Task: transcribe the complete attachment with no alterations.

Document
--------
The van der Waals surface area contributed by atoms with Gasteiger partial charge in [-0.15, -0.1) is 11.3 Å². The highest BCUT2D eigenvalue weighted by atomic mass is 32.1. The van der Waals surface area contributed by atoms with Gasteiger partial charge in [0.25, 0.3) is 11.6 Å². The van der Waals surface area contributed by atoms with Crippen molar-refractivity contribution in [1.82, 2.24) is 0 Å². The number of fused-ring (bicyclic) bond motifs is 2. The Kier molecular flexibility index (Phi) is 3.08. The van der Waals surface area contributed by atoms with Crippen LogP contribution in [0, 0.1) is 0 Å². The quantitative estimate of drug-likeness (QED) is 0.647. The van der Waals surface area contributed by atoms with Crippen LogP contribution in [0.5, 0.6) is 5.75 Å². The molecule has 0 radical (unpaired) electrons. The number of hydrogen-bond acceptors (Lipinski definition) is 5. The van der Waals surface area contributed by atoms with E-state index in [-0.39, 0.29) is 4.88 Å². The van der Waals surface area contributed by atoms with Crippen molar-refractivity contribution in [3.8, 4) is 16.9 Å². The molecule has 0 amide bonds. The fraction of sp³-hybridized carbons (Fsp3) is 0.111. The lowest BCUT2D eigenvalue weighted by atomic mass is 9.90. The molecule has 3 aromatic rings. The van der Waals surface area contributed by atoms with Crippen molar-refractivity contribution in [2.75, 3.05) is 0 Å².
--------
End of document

The van der Waals surface area contributed by atoms with Gasteiger partial charge in [-0.15, -0.1) is 11.3 Å². The highest BCUT2D eigenvalue weighted by atomic mass is 32.1. The van der Waals surface area contributed by atoms with Gasteiger partial charge in [0.25, 0.3) is 11.6 Å². The van der Waals surface area contributed by atoms with Crippen molar-refractivity contribution in [1.82, 2.24) is 0 Å². The number of fused-ring (bicyclic) bond motifs is 2. The Kier molecular flexibility index (Phi) is 3.08. The van der Waals surface area contributed by atoms with Crippen LogP contribution in [0, 0.1) is 0 Å². The quantitative estimate of drug-likeness (QED) is 0.647. The van der Waals surface area contributed by atoms with Crippen LogP contribution in [0.5, 0.6) is 5.75 Å². The molecule has 0 radical (unpaired) electrons. The number of hydrogen-bond acceptors (Lipinski definition) is 5. The van der Waals surface area contributed by atoms with E-state index in [-0.39, 0.29) is 4.88 Å². The van der Waals surface area contributed by atoms with Crippen molar-refractivity contribution in [3.8, 4) is 16.9 Å². The molecule has 0 amide bonds. The fraction of sp³-hybridized carbons (Fsp3) is 0.111. The lowest BCUT2D eigenvalue weighted by atomic mass is 9.90. The molecule has 3 aromatic rings. The van der Waals surface area contributed by atoms with Crippen molar-refractivity contribution in [2.75, 3.05) is 0 Å².